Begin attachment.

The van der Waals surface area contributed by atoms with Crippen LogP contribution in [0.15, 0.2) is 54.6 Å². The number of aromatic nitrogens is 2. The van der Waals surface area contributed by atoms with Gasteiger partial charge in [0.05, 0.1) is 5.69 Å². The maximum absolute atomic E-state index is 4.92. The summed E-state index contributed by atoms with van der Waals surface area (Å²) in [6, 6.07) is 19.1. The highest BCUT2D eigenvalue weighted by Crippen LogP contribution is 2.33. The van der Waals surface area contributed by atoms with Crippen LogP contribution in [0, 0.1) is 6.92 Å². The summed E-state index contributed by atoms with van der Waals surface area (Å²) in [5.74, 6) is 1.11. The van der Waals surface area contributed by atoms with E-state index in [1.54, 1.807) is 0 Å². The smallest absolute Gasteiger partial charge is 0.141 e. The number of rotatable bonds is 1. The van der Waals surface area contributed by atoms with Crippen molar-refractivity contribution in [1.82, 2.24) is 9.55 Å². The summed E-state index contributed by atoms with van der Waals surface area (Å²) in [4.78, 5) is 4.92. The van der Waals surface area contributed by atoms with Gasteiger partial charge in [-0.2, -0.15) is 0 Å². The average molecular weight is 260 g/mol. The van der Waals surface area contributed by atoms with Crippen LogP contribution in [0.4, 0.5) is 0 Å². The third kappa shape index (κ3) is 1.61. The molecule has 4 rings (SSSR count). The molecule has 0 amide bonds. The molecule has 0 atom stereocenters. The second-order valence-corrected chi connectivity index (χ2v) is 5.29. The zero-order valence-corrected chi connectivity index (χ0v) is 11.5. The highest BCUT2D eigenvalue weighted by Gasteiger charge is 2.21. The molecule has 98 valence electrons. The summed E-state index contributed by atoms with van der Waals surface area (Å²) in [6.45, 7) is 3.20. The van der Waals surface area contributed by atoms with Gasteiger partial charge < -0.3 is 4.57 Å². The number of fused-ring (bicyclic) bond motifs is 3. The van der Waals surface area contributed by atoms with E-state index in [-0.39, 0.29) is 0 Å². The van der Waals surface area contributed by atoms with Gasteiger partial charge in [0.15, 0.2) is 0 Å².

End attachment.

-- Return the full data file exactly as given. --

The van der Waals surface area contributed by atoms with Crippen LogP contribution in [0.15, 0.2) is 54.6 Å². The number of aromatic nitrogens is 2. The van der Waals surface area contributed by atoms with Gasteiger partial charge in [0.05, 0.1) is 5.69 Å². The maximum absolute atomic E-state index is 4.92. The summed E-state index contributed by atoms with van der Waals surface area (Å²) in [6, 6.07) is 19.1. The highest BCUT2D eigenvalue weighted by Crippen LogP contribution is 2.33. The van der Waals surface area contributed by atoms with Crippen LogP contribution in [0, 0.1) is 6.92 Å². The summed E-state index contributed by atoms with van der Waals surface area (Å²) in [5.74, 6) is 1.11. The van der Waals surface area contributed by atoms with E-state index in [1.54, 1.807) is 0 Å². The smallest absolute Gasteiger partial charge is 0.141 e. The number of rotatable bonds is 1. The van der Waals surface area contributed by atoms with Crippen molar-refractivity contribution in [1.82, 2.24) is 9.55 Å². The summed E-state index contributed by atoms with van der Waals surface area (Å²) in [4.78, 5) is 4.92. The van der Waals surface area contributed by atoms with Gasteiger partial charge in [-0.2, -0.15) is 0 Å². The average molecular weight is 260 g/mol. The van der Waals surface area contributed by atoms with Crippen LogP contribution in [0.4, 0.5) is 0 Å². The third kappa shape index (κ3) is 1.61. The molecule has 4 rings (SSSR count). The molecule has 0 amide bonds. The molecule has 0 atom stereocenters. The second-order valence-corrected chi connectivity index (χ2v) is 5.29. The zero-order valence-corrected chi connectivity index (χ0v) is 11.5. The highest BCUT2D eigenvalue weighted by Gasteiger charge is 2.21. The molecule has 98 valence electrons. The summed E-state index contributed by atoms with van der Waals surface area (Å²) in [6.45, 7) is 3.20. The van der Waals surface area contributed by atoms with Gasteiger partial charge < -0.3 is 4.57 Å². The number of fused-ring (bicyclic) bond motifs is 3. The van der Waals surface area contributed by atoms with E-state index in [-0.39, 0.29) is 0 Å². The van der Waals surface area contributed by atoms with Gasteiger partial charge in [0.15, 0.2) is 0 Å².